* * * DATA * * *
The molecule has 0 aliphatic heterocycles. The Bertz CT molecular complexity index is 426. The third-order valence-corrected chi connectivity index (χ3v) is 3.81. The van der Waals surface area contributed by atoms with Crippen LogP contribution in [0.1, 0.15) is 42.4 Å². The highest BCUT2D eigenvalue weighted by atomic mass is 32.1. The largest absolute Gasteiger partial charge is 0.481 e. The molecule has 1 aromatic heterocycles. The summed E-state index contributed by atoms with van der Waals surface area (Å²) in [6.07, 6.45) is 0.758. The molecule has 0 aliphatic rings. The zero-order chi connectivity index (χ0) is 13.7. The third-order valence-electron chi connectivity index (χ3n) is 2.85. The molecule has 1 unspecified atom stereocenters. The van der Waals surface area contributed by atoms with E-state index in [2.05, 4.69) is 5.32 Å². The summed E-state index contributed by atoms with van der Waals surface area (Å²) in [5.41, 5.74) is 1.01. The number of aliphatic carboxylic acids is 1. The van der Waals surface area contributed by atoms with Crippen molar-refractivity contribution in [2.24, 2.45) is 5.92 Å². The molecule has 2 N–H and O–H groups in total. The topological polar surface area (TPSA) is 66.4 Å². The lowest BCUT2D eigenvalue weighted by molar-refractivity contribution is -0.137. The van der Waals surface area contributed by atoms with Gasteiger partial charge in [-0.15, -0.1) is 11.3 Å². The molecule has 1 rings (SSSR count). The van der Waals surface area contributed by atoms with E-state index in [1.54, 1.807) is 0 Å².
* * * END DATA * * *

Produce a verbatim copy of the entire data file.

The molecule has 0 aliphatic heterocycles. The Bertz CT molecular complexity index is 426. The third-order valence-corrected chi connectivity index (χ3v) is 3.81. The van der Waals surface area contributed by atoms with Crippen LogP contribution in [0.1, 0.15) is 42.4 Å². The highest BCUT2D eigenvalue weighted by atomic mass is 32.1. The largest absolute Gasteiger partial charge is 0.481 e. The molecule has 1 aromatic heterocycles. The summed E-state index contributed by atoms with van der Waals surface area (Å²) in [6.07, 6.45) is 0.758. The molecule has 0 aliphatic rings. The zero-order chi connectivity index (χ0) is 13.7. The third-order valence-electron chi connectivity index (χ3n) is 2.85. The molecule has 1 unspecified atom stereocenters. The van der Waals surface area contributed by atoms with E-state index in [2.05, 4.69) is 5.32 Å². The summed E-state index contributed by atoms with van der Waals surface area (Å²) in [5.41, 5.74) is 1.01. The number of aliphatic carboxylic acids is 1. The van der Waals surface area contributed by atoms with Crippen molar-refractivity contribution in [2.24, 2.45) is 5.92 Å². The molecule has 2 N–H and O–H groups in total. The topological polar surface area (TPSA) is 66.4 Å². The lowest BCUT2D eigenvalue weighted by molar-refractivity contribution is -0.137. The van der Waals surface area contributed by atoms with Gasteiger partial charge in [-0.15, -0.1) is 11.3 Å². The molecule has 1 rings (SSSR count). The van der Waals surface area contributed by atoms with E-state index in [1.54, 1.807) is 0 Å².